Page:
To improve the resource efficiency of building products, we are pursuing the following approaches in this project:
- Utilization of used concrete and masonry waste (“building rubble”) as coarse and fine aggregates for the production of recycled concrete
- Utilization of wood chips from waste wood as natural coarse aggregates for the production of lightweight recycled concrete
- Utilization of rice-husk ash from the rice-milling process as a substitute for conventional Portland cement as well as to improve strength, durability, thermal and acoustic insulation
- Utilization of natural-fiber plant textiles as an internal reinforcing material for the developed recycled concrete in order to improve its strength and ductility
- Combination of solutions: Developing a particularly lightweight and resource-efficient high-performance concrete using waste-wood chips, rice-husk ash, and natural-fiber reinforcement
- Utilization of rice straw, wheat straw and wood sawdust to produce sustainable insulation panels
- Combination of recycled-concrete and straw insulation panels to produce a wall system of prefabricated insulated blocks
- Combination of laminated veneer lumber and cross-laminated timber with the developed recycled concrete for the production of novel wood-concrete composite systems as story floor
As a result of the global construction boom, there is an immense, rapidly growing demand for cement and aggregates for concrete production. Cement consists of finite minerals. Cement production accounts for eight percent of global carbon dioxide emissions - more than all air traffic combined. Rice is the most widely used food in the world. To date, the husks have largely remained unutilized. A particular combustion process produces, in addition to a large amount of energy, rice-husk ash. This is suitable as a cement substitute.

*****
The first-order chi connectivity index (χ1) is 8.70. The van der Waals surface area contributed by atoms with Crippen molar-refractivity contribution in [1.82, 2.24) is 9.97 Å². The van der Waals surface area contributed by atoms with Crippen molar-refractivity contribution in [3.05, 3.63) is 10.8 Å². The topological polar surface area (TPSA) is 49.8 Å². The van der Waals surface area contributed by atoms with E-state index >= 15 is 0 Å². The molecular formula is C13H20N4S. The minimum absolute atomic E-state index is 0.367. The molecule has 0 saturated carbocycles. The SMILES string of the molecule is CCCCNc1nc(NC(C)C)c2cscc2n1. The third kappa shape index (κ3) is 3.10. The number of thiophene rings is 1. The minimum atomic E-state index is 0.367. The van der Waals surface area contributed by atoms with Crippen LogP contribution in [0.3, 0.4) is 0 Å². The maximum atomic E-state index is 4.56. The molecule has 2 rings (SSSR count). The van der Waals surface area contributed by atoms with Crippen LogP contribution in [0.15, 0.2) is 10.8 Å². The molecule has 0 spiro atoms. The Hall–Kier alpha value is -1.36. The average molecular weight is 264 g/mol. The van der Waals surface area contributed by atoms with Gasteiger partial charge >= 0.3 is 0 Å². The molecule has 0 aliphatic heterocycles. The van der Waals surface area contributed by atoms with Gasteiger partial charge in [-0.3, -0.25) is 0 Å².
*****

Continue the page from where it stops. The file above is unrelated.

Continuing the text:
Gravel is used almost exclusively as a concrete aggregate. Gravel is a finite raw material whose extraction is harmful to the environment and which often has to be transported long distances to the concrete plant. Building rubble and waste wood are produced in large quantities everywhere. Until now, they have seldom – if at all – been recycled for construction purposes.
Waste or raw material? Production waste, which previously yielded relatively little money or even had to be disposed of at high cost, is becoming valuable as building material and can command high prices. An interesting side effect for the agricultural sector is that holistic recycling makes the cultivation of annual and perennial plants more lucrative.
In order to produce natural fibers and textiles from plant waste, the plants must be harvested and pretreated in a special way. This opens up a new business field for mechanical-engineering companies.
For housing-construction companies, entirely new opportunities are being created for sustainable building. The hybrid building elements which we are developing in this project combine the advantages of plant-based building materials and concrete. Our aim is to create durable building elements with excellent mechanical and hygrothermal properties which are easy to process and which fulfill the fire-safety regulations. In this way, we are expanding the possibilities for cost-effective construction under increasingly stringent sustainability requirements.